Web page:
Foil insulation banned in residential homes

09 August 2020

Repairing existing or retrofitting foil underfloor insulation in your home is banned due to risks of electrocution.

Foil insulation banned in residential homes

Retrofitting new or repairing existing foil insulation in residential buildings has been banned under Section 26 of the NZ Building Act 2004. In past years, foil insulation was the most common form of underfloor insulation used in homes. It has now been banned due to its risks of electrocution, and bulk insulation is recommended.

DIYers - be careful if repairing or replacing

If you are installing or repairing foil insulation under your home, you need to be extremely careful. There is a serious risk of electrocution if you accidentally pierce a live electrical cable with the fasteners (e.g. staples or nails) that is used to attach the foil to the house structure.

The foil, being metallic, conducts electricity and can become live if it comes into contact with live electrical wiring – potentially enlivening the entire underfloor of your home. Make sure you turn the power supply OFF first and follow the Electrical Code of Practice ECP 55 which provides guidance for managing electrical safety risks of foil insulation.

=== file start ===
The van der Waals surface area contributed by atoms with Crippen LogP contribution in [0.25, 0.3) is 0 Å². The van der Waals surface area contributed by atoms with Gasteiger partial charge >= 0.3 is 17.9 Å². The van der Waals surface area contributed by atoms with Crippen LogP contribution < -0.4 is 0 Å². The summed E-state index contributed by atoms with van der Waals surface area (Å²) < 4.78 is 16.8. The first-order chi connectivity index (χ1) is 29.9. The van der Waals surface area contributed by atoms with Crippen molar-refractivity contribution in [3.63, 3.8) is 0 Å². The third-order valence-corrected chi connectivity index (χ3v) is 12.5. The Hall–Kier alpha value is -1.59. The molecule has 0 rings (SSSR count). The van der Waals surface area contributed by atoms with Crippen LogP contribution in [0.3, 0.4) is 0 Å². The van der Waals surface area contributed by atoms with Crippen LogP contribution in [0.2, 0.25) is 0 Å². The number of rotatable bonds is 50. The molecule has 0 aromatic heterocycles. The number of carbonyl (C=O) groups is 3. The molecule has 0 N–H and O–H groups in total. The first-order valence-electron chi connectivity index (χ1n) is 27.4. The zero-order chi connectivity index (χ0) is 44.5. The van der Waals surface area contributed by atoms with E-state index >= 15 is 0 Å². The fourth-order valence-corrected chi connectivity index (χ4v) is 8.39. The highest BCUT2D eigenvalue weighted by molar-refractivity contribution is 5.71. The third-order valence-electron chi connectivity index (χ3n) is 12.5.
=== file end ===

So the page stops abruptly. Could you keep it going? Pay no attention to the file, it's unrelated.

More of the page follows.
Foil insulation can be damaged easily, e.g. by wind or cats. Damaged foil, if it is no longer shiny or is torn, will need to be replaced with bulk insulation as you are no longer allowed to repair foil insulation in residential buildings.

To date, there have been five reported deaths in New Zealand caused by electrocution associated with foil insulation in a residential building, as well as one reported non-fatal electric shock.

Foil insulation torn

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